Jimmie (Roger Pryor) finds himself at the mercy of Ben Davis (Noel Madison).
In prison, Jimmie learns that his friend and prospective father-in-law has been murdered—and, worse, that Dorothy and Ann are missing. Meanwhile, Collins has indeed been arrested on suspicion of the crime; one of the other lags spells it out to him that Jimmie has become so popular among the inmates that Collins will be lucky if he doesn’t find himself with a shiv between his ribs. Two other inmates, Nick (Fain) and Zig (Cooper), know something about the crime and give the information to Jimmie on the basis that, when he claims the reward for the recovery of the missing women, he passes it along to them so they can hire a topnotch shyster to defend them on their murder charge.
Wilson (Dewey Robinson) and Davis (Noel Madison) begin to suspect Jimmie’s not a hobo.
The women are, it appears, being held in the farmstead of the villainous “old witch” Ma Bolton (magnificently played by Lewis) somewhere near Miami. Jimmie rushes to fill in his friends Ralph Gilmartin (Fiske) and Johnny (Keefe) of the FBI about this, and is soon hiking around in Florida looking for a farmhouse that matches the description given to him by Nick and Zig . . .
Ma Bolton (Vera Lewis) is gonna gun them girls down . . .
There’s cheapness written all over this production, which comes from Poverty Row specialist Chesterfield; at one stage Dorothy and Jimmie are dancing at a nightclub where carefully arranged drapes ensure we can’t see the orchestra—presumably because there wasn’t one. The final shootout, as FBI goons storm Ma Bolton’s hideout, is one of the less convincing to be captured on celluloid (I could swear that some of the ricochet noises were supplied by small boys playing cops an’ robbers). At the same time, though, there’s an impressively large cast; perhaps, like waitress Ann, they were being paid no wages, just tips. Some members of that cast, like Doran, Blackmer, Evans, Keane and as noted Lewis, turn in fairly creditable performances; this may have been just a cheap and forgettable filler, but they brought their professionalism to it.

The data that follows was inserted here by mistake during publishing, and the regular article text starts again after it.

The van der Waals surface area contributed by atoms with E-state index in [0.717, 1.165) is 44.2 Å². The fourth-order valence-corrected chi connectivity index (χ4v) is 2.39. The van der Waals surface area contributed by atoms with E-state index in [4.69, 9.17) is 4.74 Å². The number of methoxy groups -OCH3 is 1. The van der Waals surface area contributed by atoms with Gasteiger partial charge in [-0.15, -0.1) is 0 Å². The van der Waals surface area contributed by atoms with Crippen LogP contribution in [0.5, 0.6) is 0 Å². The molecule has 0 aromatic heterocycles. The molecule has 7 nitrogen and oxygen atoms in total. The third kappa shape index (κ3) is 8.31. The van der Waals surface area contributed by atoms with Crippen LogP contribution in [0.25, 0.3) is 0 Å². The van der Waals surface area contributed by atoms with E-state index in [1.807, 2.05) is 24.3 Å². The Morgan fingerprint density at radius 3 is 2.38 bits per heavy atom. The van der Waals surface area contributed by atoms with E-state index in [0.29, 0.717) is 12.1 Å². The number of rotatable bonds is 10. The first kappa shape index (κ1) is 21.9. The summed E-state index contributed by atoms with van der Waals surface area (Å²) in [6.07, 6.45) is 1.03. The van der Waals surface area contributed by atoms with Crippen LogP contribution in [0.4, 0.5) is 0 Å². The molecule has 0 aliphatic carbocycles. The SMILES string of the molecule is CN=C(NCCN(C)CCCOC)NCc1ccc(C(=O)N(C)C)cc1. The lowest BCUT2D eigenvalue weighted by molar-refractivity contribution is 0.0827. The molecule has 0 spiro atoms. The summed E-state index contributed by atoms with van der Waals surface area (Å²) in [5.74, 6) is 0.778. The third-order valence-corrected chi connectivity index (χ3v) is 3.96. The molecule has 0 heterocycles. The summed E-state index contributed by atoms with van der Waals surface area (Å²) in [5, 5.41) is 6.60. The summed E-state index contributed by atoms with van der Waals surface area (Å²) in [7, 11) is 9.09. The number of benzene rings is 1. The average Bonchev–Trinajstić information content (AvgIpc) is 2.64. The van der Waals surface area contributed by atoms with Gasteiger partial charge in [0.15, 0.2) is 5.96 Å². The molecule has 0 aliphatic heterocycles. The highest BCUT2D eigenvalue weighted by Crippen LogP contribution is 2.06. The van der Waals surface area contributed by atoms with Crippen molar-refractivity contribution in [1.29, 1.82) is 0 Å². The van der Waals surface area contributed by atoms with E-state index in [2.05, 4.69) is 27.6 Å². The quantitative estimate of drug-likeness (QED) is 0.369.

The screenplay, too, has its moments. Here’s just one, from the opening minutes:
Jimmie: I called on His Honor and he had nothing to say, so all I had to do was put the words into his mouth.
Dorothy: Maybe I’m going to marry a ventriloquist?
Jimmie: Sure—so I can always have you sitting on my knee.
Dorothy: Oh? So you’re going to make a dummy out of me?
Shakespeare it ain’t, but it’s admirably more than mere rote. Unfortunately, that same screenplay contains one of the vilest examples of the gratuitous racist “humor” that scars so many movies of this period. Released from jail, thanks to the alibi offered by Mrs. Bliss, Collins informs his sidekick Whitey (Hill) that he’s decided to go straight. Whitey tells him to put off that decision until he’s met S.O.S. (Dilson), a gambler who’s come up with a unique way of winning horse races. His invention is the electric riding crop. So Collins, Whitey and S.O.S. test it on the black office cleaner Pokey (Carter). Is that not the most mirthful thing you ever did hear? The worst of it is that the scene has quite obviously been stuck into the movie purely for the sake of the “hilarious” racial humiliation; it has no purpose in terms of the plot.